Sudan Starts Evacuating Its Nationals From South Sudan

The UN says at least 36,000 people have fled their homes in Juba since the latest bout of fighting, while three quarters of the population need humanitarian aid. By Isaac Kasamani (AFP/File)

Khartoum (AFP) - Dozens of Sudanese arrived in Khartoum from Juba Friday as Sudan began evacuating at least 3,000 of its nationals from South Sudan, which split from the north five years ago.

South Sudanese voted for independence from Sudan under a peace agreement in 2011, but the world's youngest country fell into a civil war that has killed tens of thousands of people.

South Sudan was rocked by fighting again last week when fierce battles erupted in the capital ahead of the country's independence anniversary.

The United Nations said on Friday at least 300 people were killed in four days of intense gun battles in Juba and 42,000 have fled the city.

"We were in our house when suddenly gunfire erupted. We hid under our beds," said Wisam Ibrahim, who is married to a Sudanese businessman in Juba.

"But soon we had to leave our house when it was hit by a bomb," she told AFP after arriving at Khartoum airport on the first flight from Juba.

Although a ceasefire has held since late Monday, the UN has warned of the possibility of fresh fighting in the city.

Specially chartered planes have been flying foreign nationals out of South Sudan since Wednesday.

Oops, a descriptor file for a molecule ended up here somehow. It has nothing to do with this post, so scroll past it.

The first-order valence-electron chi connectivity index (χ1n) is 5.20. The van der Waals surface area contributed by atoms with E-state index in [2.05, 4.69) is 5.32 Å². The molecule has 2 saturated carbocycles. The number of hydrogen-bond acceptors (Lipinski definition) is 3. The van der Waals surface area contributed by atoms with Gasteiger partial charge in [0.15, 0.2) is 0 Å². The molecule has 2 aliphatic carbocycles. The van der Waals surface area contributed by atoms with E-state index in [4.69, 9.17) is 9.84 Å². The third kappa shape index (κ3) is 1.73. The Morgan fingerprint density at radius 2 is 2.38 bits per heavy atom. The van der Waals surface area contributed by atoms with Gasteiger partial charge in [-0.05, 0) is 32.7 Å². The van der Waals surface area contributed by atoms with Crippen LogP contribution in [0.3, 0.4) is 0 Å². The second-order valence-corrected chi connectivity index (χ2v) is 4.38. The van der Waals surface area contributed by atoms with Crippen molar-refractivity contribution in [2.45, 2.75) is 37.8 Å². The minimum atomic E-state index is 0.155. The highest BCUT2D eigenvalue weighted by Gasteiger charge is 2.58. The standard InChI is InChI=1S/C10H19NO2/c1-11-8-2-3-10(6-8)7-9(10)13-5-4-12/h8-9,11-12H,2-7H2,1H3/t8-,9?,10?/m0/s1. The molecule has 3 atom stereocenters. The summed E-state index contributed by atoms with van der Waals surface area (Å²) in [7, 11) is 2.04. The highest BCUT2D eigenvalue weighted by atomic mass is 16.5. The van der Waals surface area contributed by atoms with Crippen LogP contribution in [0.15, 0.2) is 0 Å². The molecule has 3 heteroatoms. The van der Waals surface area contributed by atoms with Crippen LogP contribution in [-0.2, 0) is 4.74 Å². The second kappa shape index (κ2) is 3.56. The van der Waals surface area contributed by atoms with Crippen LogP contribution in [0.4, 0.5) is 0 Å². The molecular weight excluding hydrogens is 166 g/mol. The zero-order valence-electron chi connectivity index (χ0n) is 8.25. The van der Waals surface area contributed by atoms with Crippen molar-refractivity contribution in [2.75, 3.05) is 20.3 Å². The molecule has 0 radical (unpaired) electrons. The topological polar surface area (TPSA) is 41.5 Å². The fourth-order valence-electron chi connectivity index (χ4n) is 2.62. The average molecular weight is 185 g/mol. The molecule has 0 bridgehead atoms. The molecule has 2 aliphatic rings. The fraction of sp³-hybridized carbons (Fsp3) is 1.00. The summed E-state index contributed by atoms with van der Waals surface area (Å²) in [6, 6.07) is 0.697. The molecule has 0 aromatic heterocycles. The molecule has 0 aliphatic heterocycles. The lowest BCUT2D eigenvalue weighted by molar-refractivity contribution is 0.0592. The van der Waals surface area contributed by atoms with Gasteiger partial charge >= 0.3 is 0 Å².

Sudan too began evacuating its citizens, and the first flight carrying 76 Sudanese arrived in Khartoum on Friday afternoon.

"We stayed inside our house for four or five days," said Elamin Abdel Ghaffar, a businessman who has lived in Juba for 32 years.

"We didn't sleep or step out as long as there was fighting. We ate only rice and lentils."

- 'Looted and destroyed' -

Some Sudanese told AFP they had suffered heavy losses because of the fighting.

"My husband's shop was completely looted and destroyed," said Buthaina Ahmed.

"I even lost my passport and Sudanese national identity card. I travelled only on a document" supplied by Khartoum's mission in Juba, she said.

Sudan said it planned to evacuate more than 3,000 of its nationals living across South Sudan.

"We are focusing on bringing women, children and elderly people first," government official Gamal Ahmed told reporters at Khartoum airport.

"More than 3,000 people have registered so far. We have made all arrangements for their evacuation."

Officials said on Thursday Sudan will operate three to four flights a day to bring its citizens home.

Most Sudanese in South Sudan are traders and employees with international NGOs, officials said.

Last week saw four days of intense battles in Juba between soldiers loyal to President Salva Kiir and former rebels backing Vice President Riek Machar.

The violence marks a fresh blow to last year's deal to end the conflict which erupted when Kiir accused Machar of plotting a coup.

The fighting has largely been along ethnic lines, pitting Kiir's Dinka against Machar's Nuer, the country's two largest groups.

The conflict has witnessed horrific atrocities between the two groups, including gang rapes, the wholesale burning of villages and even cannibalism.

Tens of thousands of people have been killed since 2013 and more than two million driven from their homes.

Source: Abdelmoneim ABU IDRIS ALI
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